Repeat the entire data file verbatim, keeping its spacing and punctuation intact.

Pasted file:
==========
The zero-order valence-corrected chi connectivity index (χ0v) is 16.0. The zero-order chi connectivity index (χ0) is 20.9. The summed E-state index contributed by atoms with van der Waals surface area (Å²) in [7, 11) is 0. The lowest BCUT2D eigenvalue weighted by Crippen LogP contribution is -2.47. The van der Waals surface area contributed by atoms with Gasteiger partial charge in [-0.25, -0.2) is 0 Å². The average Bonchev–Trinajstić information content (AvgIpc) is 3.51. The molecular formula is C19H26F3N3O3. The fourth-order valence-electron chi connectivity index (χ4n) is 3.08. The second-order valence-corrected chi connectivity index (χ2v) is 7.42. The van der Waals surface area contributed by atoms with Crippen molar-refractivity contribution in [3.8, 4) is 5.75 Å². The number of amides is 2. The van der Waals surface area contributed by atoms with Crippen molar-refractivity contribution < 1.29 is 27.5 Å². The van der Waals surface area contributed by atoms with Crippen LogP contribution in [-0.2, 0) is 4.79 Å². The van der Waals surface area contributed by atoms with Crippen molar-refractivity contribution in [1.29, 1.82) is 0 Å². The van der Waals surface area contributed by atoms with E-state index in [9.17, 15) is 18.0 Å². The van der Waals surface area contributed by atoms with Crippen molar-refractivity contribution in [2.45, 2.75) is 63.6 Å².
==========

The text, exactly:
The zero-order valence-corrected chi connectivity index (χ0v) is 16.0. The zero-order chi connectivity index (χ0) is 20.9. The summed E-state index contributed by atoms with van der Waals surface area (Å²) in [7, 11) is 0. The lowest BCUT2D eigenvalue weighted by Crippen LogP contribution is -2.47. The van der Waals surface area contributed by atoms with Gasteiger partial charge in [-0.25, -0.2) is 0 Å². The average Bonchev–Trinajstić information content (AvgIpc) is 3.51. The molecular formula is C19H26F3N3O3. The fourth-order valence-electron chi connectivity index (χ4n) is 3.08. The second-order valence-corrected chi connectivity index (χ2v) is 7.42. The van der Waals surface area contributed by atoms with Crippen molar-refractivity contribution in [3.8, 4) is 5.75 Å². The number of amides is 2. The van der Waals surface area contributed by atoms with Crippen molar-refractivity contribution < 1.29 is 27.5 Å². The van der Waals surface area contributed by atoms with Crippen LogP contribution in [-0.2, 0) is 4.79 Å². The van der Waals surface area contributed by atoms with Crippen molar-refractivity contribution in [1.29, 1.82) is 0 Å². The van der Waals surface area contributed by atoms with E-state index in [9.17, 15) is 18.0 Å². The van der Waals surface area contributed by atoms with Crippen molar-refractivity contribution in [2.45, 2.75) is 63.6 Å².